Truth and Power at AFI Docs 2019
AFI DOCS is a festival well attuned to its environment in Washington, DC, despite its Los Angeles base.
The festival features recent (not necessarily premiere), topical work within the broad mainstream of documentary filmmaking. Offerings new to DC but known to the festival circuit ranged from David Charles Rodrigues’ Gay Chorus Deep South, about Oakland and San Francisco choral groups visiting churches in the traditionally anti-gay region, to the nostalgic Linda Ronstadt: The Sound of My Voice, by Rob Epstein and Jeffrey Friedman, to Jennifer McShane’s community-policing good-news film, Ernie & Joe.
Attendance was good, even for day screenings during the week. DC is, after all, full of people with deep specialized knowledge, practical experience of addressing social issues, a practiced habit of learning, and both time and money for an outing. A place sometimes called (but not by me) “Hollywood for ugly people,” DC also welcomes the touch of glam that comes with a film gala.
Opening night set the stage, with an HBO film, True Justice: Bryan Stevenson’s Fight for Equality, by Peter, George and Teddy Kunhardt. Stevenson’s best-selling book Just Mercy chronicled his uphill fight against systemic racialized injustice in the criminal courts. In True Justice, an extended interview with Stevenson, along with his speeches at events, forms the backbone of the film. His stories of justice routinely sabotaged by racism are bone-chilling, and he easily connects them to America’s denial of the long legacy of slavery. Supporting his arguments is interview material with one of the innocent men he finally got off death row. It took Stevenson working on the case for 14 of the 30 years Anthony Ray Hinton spent in a five-foot-by-eight-foot solitary cell. Hinton, in his mild-mannered and thoughtful style, strives for forgiveness, to avoid poisoning his own future; Stevenson wishes that society, and the Supreme Court, would ask forgiveness for past injustice, and address reparations, in order to avoid injustice poisoning us all. His memorial to those who were lynched, National Memorial for Peace and Justice, which we see in the film, is a step toward making the past part of our present. Familiar montages of historical imagery, including from lynchings and the civil rights movement, accompany and illustrate the points he makes.
Stevenson’s powerful personality—charming, modest, persuasive and intensely committed—carries the film. His underlying theme is simply that we must come to terms with the legacy of slavery, to be able to live both with ourselves and others—and make justice possible.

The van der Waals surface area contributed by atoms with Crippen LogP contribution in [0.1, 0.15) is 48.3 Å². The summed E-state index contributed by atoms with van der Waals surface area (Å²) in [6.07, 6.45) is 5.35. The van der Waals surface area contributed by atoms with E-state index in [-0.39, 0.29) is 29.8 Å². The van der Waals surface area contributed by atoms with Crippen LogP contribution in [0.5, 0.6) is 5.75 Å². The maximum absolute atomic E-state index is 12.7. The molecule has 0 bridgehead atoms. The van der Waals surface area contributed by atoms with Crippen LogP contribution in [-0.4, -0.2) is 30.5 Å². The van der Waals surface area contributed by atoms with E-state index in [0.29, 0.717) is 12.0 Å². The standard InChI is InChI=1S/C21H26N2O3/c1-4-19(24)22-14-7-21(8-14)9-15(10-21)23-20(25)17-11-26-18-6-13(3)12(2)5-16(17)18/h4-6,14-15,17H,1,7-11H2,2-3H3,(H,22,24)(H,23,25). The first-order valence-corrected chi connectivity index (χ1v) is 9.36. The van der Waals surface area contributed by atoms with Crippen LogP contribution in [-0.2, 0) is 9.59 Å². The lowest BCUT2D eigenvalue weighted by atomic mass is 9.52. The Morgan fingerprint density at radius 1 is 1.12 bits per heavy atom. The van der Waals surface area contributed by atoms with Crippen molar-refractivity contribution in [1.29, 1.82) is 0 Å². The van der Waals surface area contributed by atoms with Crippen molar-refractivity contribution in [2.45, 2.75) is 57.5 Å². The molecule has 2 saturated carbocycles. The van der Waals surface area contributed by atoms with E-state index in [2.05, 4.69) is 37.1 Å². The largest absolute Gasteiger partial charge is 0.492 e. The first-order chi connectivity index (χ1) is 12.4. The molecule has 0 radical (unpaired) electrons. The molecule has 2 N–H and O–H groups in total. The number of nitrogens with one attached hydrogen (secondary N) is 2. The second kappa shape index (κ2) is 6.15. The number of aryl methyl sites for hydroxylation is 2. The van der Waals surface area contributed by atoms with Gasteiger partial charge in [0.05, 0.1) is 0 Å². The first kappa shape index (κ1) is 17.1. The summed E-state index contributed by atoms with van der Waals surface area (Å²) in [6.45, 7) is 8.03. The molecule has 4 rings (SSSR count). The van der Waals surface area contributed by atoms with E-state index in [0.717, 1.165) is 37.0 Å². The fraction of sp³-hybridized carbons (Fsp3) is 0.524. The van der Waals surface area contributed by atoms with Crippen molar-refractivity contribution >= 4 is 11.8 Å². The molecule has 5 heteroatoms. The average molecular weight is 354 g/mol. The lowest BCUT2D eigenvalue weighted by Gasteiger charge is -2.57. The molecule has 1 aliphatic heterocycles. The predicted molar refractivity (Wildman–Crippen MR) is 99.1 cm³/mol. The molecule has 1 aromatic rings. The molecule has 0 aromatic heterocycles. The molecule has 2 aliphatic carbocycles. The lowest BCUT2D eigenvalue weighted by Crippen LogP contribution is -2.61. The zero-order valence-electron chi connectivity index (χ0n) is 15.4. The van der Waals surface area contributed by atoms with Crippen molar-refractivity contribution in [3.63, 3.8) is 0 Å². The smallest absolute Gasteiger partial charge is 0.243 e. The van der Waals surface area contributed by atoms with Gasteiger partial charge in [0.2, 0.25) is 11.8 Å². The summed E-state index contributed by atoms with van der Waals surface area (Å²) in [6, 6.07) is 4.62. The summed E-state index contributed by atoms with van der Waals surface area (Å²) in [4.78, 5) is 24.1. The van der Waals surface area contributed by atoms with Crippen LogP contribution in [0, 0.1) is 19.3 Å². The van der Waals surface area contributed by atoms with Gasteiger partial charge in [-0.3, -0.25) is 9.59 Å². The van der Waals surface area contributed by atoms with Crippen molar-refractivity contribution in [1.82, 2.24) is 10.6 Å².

An unforgettable companion piece at the festival was Jacqueline Olive’s Always in Season, a more aesthetically interesting work, and equally thought-provoking. The film follows the struggle of one family to investigate the murder of their 17-year-old relative. Police summarily called the hanging a suicide, but even the mortician found plenty of evidence contradicting that judgment. Indeed, Lennon Lacy’s murder may hang on one of the oldest tropes in lynching—interracial love. But police in the small Southern town, where no one even needs the Klan to justify white supremacy, haven’t taken on the challenge. Olive interweaves the long, ugly and all-too-hidden history of lynching with this one family’s story, and convincingly shows that lynching is a current reality. The film draws on deep research, evident among other places in archival montages, and features a complex soundtrack that is appropriately haunting. Editing brings the horror and outrage of the present to the past and locates the present in a dark context.
You cannot see lynching as a historical or regional anomaly after watching these films. It’s as American as picnics, which sometimes have been held at lynchings. Always in Season will show on Independent Lens in January.
The festival also brought in some international work that I was deeply grateful for. In My Blood It Runs, by Australian Maya Newell, follows the family of an Aboriginal boy over several years. Ten-year-old Dujuan has inherited healing gifts, his relatives say, and he has obligations to study and use them. While he masters this training easily, he struggles with school, where the teachers don’t demonstrate the dimmest understanding of his culture. He’s at a precarious age, just old enough to be taken from his family by child welfare services, and thus to be condemned to the fate of generations of aboriginals—to spend his life alienated from his language and culture.
But even though his family lectures him on the dangers, Dujuan acts out his frustration and anger. After getting expelled, he moves north to live in his dad’s Aboriginal community. He begins to flourish in school, and continues to learn his own culture’s language and skills. He learns to protest the long and continuing practice of culturally disenfranchising Aboriginals: “Kids in country, not in custody,” he chants. His goal, he says, is now to support Aboriginal land and cultural rights.
Newell lives in Alice Springs, which has the highest population of Aboriginals of any Australian city. She has worked with local communities for years, including in programs to record oral histories and train new Aboriginal storytellers. This work shows off her long investment in the relationships she has built. With access built from trust, her film is intimate, insightful and loving without being sentimental.
Luke Lorentzen’s Midnight Family follows members of a family business—running private ambulance services in Mexico City. If you need an ambulance in Mexico City, you can’t depend on government services. And if you call for a private ambulance, it’s possible several will respond, each trying to outrace each other to get your business. And then the victor might discover that you don’t have the money to pay. The nightly grind of reverse ambulance-chasing is part dark comedy and part tragedy. This is what shrinking government services looks like.